Instead of the loneliness of rehabbing in Galway, he ended up in a holiday home in Kilkee, just himself, his brother – Connacht’s out-half, Conor – and their partners. His recovery programme appeared to be going better than expected by the time July came around. Now back in Galway, he thought he was on the motorway back to fitness.

stephen-fitzgerald-and-conor-fitzgerald-dejected-after-the-game Dan Sheridan / INPHO Stephen (l) with younger brother Conor (r). Dan Sheridan / INPHO / INPHO

Instead he’d be pulling into the hard shoulder, calling the AA. “I woke up one day and the knee felt weird, different. There was no big incident. I tried to train but it was way too sore.” Two further operations followed, one in November, the other in February. For far too many players, this is where careers end, in a hospital ward, a surgeon looking at a chart, then at the person, shaking their head, apologising for the news they are about to deliver.

Ten days ago the secret got out, a press release confirming that a career which promised so much was prematurely coming to an end. “Connacht Rugby can confirm Stephen Fitzgerald will end his playing career when his contract expires at the end of the season.”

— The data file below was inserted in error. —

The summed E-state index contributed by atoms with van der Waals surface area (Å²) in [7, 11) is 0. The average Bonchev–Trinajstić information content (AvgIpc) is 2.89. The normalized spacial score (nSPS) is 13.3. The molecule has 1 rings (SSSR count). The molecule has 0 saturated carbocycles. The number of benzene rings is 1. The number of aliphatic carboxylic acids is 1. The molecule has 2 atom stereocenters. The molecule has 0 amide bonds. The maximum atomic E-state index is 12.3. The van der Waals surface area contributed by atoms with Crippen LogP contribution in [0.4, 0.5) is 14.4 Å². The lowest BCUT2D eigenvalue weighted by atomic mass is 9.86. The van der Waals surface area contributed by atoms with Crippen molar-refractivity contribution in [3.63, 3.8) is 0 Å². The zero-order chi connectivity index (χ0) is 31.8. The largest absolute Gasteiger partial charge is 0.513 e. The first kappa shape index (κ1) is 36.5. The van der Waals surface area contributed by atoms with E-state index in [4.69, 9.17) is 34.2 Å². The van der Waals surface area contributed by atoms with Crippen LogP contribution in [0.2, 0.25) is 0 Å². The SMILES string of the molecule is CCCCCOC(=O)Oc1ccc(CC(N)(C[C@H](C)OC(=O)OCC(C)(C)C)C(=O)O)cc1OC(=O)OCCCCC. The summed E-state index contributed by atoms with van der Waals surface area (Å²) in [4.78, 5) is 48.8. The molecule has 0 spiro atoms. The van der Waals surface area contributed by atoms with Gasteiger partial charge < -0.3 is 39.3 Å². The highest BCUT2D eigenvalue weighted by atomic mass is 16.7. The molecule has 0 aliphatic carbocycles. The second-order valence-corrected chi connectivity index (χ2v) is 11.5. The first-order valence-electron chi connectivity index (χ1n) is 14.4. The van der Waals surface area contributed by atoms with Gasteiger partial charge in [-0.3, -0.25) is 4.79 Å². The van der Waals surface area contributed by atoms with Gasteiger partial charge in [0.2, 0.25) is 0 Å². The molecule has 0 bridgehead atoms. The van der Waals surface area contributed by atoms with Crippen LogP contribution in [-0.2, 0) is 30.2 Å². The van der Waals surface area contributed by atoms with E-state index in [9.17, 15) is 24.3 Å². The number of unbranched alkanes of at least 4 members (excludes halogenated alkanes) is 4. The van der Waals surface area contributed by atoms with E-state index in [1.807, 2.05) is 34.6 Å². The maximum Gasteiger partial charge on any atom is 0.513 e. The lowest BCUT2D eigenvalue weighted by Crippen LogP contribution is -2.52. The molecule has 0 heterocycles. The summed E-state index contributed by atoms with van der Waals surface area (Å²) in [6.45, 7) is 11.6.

Within an hour, his phone rang. Cian Lynch, the poster boy on the Limerick hurling team who have won two of the last three All-Irelands, called to remind him of what he’d achieved, not what he’d lost. “Sports people know the risks you put your body under, they have an understanding of it,” Fitzgerald says.

Jimmy Duffy, the Connacht forwards coach, came up a day or two later and advised him to thank those closest to him for their help in his career.

He knew where to start.


Kate and John Fitzgerald run a Spar in the Limerick suburb of Raheen. They also have a full-time job trying to run after their three sons, spending one week in 2015 going from a Junior Cup game where Conor scored the winning kick, to an All-Ireland Under 21 hurling final, where Evan – their eldest – was a panellist with Limerick; to Athlone, where Stephen was scoring a crucial try in a win for the Ireland Under 20s over France.